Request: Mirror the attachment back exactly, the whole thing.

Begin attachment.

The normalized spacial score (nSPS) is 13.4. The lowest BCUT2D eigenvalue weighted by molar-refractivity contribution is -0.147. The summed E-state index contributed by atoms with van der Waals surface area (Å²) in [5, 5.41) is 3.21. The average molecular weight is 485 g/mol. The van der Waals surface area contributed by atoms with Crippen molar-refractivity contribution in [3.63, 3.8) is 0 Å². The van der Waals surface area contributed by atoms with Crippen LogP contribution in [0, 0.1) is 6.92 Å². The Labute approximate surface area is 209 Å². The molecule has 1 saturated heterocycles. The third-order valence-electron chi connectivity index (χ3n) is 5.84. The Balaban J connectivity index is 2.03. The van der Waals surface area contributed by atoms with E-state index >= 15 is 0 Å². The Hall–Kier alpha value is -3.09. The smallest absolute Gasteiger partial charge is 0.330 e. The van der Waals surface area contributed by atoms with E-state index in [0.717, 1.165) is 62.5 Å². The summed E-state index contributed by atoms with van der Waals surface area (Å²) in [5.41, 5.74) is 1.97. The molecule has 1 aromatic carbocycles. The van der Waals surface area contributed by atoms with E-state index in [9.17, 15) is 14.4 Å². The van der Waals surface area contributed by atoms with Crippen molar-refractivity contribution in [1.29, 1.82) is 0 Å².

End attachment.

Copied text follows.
The normalized spacial score (nSPS) is 13.4. The lowest BCUT2D eigenvalue weighted by molar-refractivity contribution is -0.147. The summed E-state index contributed by atoms with van der Waals surface area (Å²) in [5, 5.41) is 3.21. The average molecular weight is 485 g/mol. The van der Waals surface area contributed by atoms with Crippen molar-refractivity contribution in [3.63, 3.8) is 0 Å². The van der Waals surface area contributed by atoms with Crippen LogP contribution in [0, 0.1) is 6.92 Å². The Labute approximate surface area is 209 Å². The molecule has 1 saturated heterocycles. The third-order valence-electron chi connectivity index (χ3n) is 5.84. The Balaban J connectivity index is 2.03. The van der Waals surface area contributed by atoms with E-state index >= 15 is 0 Å². The Hall–Kier alpha value is -3.09. The smallest absolute Gasteiger partial charge is 0.330 e. The van der Waals surface area contributed by atoms with E-state index in [0.717, 1.165) is 62.5 Å². The summed E-state index contributed by atoms with van der Waals surface area (Å²) in [5.41, 5.74) is 1.97. The molecule has 1 aromatic carbocycles. The van der Waals surface area contributed by atoms with E-state index in [9.17, 15) is 14.4 Å². The van der Waals surface area contributed by atoms with Crippen molar-refractivity contribution in [1.29, 1.82) is 0 Å².